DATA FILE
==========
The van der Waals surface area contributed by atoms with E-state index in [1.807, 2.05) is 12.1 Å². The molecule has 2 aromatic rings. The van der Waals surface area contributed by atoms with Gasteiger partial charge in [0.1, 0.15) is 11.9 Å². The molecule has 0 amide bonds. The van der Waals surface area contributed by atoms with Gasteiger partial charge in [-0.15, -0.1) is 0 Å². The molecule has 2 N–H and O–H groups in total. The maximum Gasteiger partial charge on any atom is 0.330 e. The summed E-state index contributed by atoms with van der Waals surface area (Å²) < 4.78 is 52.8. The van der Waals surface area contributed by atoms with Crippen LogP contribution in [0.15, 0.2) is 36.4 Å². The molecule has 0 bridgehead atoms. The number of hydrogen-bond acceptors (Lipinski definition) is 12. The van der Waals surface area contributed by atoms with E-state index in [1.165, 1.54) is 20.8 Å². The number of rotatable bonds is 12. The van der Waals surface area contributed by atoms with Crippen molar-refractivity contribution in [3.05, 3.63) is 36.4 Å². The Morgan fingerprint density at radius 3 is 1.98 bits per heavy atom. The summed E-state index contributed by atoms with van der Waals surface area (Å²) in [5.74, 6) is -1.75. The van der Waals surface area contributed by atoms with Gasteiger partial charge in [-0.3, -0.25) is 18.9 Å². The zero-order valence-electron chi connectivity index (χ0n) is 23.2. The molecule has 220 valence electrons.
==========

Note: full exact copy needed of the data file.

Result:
The van der Waals surface area contributed by atoms with E-state index in [1.807, 2.05) is 12.1 Å². The molecule has 2 aromatic rings. The van der Waals surface area contributed by atoms with Gasteiger partial charge in [0.1, 0.15) is 11.9 Å². The molecule has 0 amide bonds. The van der Waals surface area contributed by atoms with Gasteiger partial charge in [-0.15, -0.1) is 0 Å². The molecule has 2 N–H and O–H groups in total. The maximum Gasteiger partial charge on any atom is 0.330 e. The summed E-state index contributed by atoms with van der Waals surface area (Å²) < 4.78 is 52.8. The van der Waals surface area contributed by atoms with Crippen LogP contribution in [0.15, 0.2) is 36.4 Å². The molecule has 0 bridgehead atoms. The number of hydrogen-bond acceptors (Lipinski definition) is 12. The van der Waals surface area contributed by atoms with E-state index in [1.165, 1.54) is 20.8 Å². The number of rotatable bonds is 12. The van der Waals surface area contributed by atoms with Crippen molar-refractivity contribution in [3.05, 3.63) is 36.4 Å². The Morgan fingerprint density at radius 3 is 1.98 bits per heavy atom. The summed E-state index contributed by atoms with van der Waals surface area (Å²) in [5.74, 6) is -1.75. The van der Waals surface area contributed by atoms with Gasteiger partial charge in [-0.3, -0.25) is 18.9 Å². The zero-order valence-electron chi connectivity index (χ0n) is 23.2. The molecule has 220 valence electrons.